Selected Works

News
Lock & Load: Armed Fiction explores guns as objects and metaphors in contemporary literary fiction
Fiction
Broad River Review, honorable mention, Ron Rash prize
NDQ (North Dakota Quarterly)
Winner, Cville fiction prize
Articles
Museums strive for financial stability
Two Richmond, Va., Civil War museums merge.
Anthology of American Writing on Guns
The University of New Mexico Press, fall 2017: Lock & Load hits the mark.

Quick Links

Lock & Load: Armed Fiction, Nov.1, 2017

Deirdra McAfee and BettyJoyce Nash, co-editors

Lock & Load includes short stories by these American masters: Annie Proulx, John Edgar Wideman, Rick DeMarinis, Pinckney Benedict, Jim Tomlinson, and Bonnie Jo Campbell, as well as fresh new voices.

Beautiful. Surprising. Provocative.

Kelly Cherry, author of Temporium: Before the Beginning to After the End: Fictions
Do you like guns? Do you hate guns? Are you indifferent to guns? No matter how you answer, you will love this brilliant anthology in which every story turns up a gun on the mantel—or under the pillow, or in the kitchen or the glove compartment. Anyway, somewhere! Among the wonderful contributors are Annie Proulx, John Edgar Wideman, Rick DeMarinis, Bonnie Jo Campbell, BettyJoyce Nash, Pinckney Benedict—and the other writers are every bit as good as those. Of the many anthologies I have read, Lock and Load is one of the very best. Something about a gun gives a story heft; indeed, because of that heft, even a humorous story reminds us of its essential seriousness. These stories are sad, sweet, hilarious, thoughtful, and satirical. Clearly, a loaded gun is inspirational. Let these stories inspire you.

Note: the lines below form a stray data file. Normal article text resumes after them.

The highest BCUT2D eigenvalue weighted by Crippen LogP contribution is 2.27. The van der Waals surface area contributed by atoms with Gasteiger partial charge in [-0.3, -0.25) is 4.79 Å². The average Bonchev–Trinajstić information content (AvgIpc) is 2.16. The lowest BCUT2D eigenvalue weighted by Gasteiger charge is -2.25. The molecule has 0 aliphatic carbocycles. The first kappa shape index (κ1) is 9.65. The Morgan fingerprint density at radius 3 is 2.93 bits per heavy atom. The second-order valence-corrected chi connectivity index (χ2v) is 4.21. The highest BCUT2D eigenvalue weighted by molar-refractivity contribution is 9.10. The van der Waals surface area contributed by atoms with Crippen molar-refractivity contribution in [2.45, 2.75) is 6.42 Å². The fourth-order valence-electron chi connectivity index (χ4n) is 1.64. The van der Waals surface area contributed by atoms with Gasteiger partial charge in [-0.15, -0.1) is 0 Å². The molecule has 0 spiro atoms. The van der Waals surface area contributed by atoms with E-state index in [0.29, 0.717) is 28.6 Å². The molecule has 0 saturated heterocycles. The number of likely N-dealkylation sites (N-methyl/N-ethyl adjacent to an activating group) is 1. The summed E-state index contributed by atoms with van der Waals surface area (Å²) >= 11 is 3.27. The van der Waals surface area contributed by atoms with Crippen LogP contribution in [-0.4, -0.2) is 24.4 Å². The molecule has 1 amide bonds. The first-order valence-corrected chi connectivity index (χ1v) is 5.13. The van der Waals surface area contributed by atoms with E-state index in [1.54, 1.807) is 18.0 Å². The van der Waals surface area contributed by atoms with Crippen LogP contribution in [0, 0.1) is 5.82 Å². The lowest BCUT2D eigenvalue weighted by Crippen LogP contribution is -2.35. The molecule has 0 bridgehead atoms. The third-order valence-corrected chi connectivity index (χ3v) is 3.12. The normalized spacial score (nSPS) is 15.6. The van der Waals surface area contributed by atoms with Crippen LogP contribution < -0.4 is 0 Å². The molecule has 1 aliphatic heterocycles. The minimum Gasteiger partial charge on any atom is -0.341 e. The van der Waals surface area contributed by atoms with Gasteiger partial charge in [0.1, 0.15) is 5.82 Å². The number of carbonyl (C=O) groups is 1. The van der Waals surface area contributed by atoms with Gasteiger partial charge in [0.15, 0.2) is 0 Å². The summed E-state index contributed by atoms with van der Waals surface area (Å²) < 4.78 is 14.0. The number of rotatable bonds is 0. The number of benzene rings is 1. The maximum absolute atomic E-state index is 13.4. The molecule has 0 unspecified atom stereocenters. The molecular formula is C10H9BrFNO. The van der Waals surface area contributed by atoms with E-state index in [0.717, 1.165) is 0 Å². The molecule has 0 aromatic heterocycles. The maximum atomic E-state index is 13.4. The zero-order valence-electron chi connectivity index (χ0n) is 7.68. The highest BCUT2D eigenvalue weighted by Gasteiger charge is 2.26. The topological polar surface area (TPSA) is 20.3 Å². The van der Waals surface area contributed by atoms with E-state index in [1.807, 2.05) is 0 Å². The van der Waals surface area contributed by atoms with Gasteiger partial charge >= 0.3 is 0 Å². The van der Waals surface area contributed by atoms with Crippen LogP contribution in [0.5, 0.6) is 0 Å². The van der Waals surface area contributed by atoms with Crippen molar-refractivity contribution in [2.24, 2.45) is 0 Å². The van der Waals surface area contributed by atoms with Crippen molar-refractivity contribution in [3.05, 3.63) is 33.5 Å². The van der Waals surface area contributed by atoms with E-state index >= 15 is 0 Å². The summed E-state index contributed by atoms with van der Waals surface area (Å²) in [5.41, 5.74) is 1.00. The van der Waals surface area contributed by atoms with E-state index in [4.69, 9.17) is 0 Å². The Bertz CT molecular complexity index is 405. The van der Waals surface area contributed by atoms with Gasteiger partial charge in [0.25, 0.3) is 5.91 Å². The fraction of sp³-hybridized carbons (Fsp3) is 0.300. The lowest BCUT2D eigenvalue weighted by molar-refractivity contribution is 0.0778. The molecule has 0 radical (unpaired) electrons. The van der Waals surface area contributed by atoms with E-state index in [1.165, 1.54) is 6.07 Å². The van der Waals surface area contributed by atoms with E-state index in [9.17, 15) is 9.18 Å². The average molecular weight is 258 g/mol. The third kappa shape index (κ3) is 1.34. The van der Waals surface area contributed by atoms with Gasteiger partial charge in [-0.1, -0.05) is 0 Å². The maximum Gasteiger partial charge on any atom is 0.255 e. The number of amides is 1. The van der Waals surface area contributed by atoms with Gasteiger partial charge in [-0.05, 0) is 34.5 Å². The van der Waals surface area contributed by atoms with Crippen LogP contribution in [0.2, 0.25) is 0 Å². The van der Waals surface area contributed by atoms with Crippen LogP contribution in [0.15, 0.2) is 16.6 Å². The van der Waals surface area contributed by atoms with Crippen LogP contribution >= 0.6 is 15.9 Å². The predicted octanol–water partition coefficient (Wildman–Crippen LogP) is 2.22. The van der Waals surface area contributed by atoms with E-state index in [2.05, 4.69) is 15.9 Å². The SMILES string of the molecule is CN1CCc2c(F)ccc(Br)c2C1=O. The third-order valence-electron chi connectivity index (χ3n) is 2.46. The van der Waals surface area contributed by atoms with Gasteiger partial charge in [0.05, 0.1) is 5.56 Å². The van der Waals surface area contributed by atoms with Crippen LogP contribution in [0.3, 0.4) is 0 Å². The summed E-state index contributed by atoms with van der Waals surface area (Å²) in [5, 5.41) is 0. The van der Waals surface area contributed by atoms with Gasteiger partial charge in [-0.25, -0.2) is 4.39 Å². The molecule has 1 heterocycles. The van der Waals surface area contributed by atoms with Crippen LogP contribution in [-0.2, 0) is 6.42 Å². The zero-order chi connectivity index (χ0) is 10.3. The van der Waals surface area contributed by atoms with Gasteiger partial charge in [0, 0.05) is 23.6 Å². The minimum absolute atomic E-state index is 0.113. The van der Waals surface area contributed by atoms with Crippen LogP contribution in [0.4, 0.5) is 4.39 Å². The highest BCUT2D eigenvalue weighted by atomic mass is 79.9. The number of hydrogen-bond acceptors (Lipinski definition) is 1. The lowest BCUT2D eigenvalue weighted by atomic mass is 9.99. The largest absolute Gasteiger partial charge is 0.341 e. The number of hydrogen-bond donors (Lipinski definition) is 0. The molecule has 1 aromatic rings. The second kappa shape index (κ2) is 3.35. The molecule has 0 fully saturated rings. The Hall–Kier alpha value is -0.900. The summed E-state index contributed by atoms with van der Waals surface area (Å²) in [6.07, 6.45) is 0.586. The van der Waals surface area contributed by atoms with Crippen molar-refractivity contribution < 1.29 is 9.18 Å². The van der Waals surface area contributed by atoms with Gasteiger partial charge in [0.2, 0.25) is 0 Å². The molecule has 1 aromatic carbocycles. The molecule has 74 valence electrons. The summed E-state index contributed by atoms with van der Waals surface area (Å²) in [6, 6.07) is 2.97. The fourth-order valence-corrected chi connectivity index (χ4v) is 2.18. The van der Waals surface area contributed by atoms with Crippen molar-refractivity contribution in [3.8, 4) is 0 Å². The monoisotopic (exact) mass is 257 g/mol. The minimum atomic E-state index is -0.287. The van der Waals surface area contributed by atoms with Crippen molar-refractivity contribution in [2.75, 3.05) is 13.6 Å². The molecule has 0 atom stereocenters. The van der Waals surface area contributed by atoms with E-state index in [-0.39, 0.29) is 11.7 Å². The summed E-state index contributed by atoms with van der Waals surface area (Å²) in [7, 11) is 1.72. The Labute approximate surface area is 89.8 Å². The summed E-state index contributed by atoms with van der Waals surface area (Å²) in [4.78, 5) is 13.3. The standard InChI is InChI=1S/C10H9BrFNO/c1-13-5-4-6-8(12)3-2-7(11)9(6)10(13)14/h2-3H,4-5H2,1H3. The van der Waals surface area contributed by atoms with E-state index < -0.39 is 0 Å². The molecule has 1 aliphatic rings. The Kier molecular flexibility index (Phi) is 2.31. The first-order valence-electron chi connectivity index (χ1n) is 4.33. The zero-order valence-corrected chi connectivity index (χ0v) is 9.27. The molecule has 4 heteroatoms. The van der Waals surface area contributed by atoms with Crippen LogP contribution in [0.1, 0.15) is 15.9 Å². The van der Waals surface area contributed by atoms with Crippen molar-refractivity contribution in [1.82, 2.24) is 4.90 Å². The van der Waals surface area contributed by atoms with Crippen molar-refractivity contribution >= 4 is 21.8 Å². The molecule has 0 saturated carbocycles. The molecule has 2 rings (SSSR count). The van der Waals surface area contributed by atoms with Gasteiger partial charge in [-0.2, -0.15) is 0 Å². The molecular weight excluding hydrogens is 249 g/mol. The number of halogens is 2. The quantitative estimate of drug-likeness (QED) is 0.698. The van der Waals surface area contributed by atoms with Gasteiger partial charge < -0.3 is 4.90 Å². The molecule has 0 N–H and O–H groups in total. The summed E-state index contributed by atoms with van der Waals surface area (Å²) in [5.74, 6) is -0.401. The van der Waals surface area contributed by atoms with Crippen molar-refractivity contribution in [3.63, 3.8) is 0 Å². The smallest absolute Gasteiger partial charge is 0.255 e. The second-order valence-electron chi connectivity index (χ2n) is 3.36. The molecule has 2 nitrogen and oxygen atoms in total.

Sheryl Monks, author of Monsters in Appalachia

I can think of no better way to continue the imperative conversation about guns in our culture than to call upon our finest writers to parse out the nuances of this complicated and divisive issue in a way that only great literature can. Whatever your stance on guns, this collection of carefully selected, masterful stories aims to broaden our perspectives. And that may well be what we need most in these troubling times.


Cully Perlman, author of The Losses

Whether we’re talking about cowboys, Portuguese gang members, returned veterans, or abandoned women, there’s always one more character on the page in Lock & Load: the gun.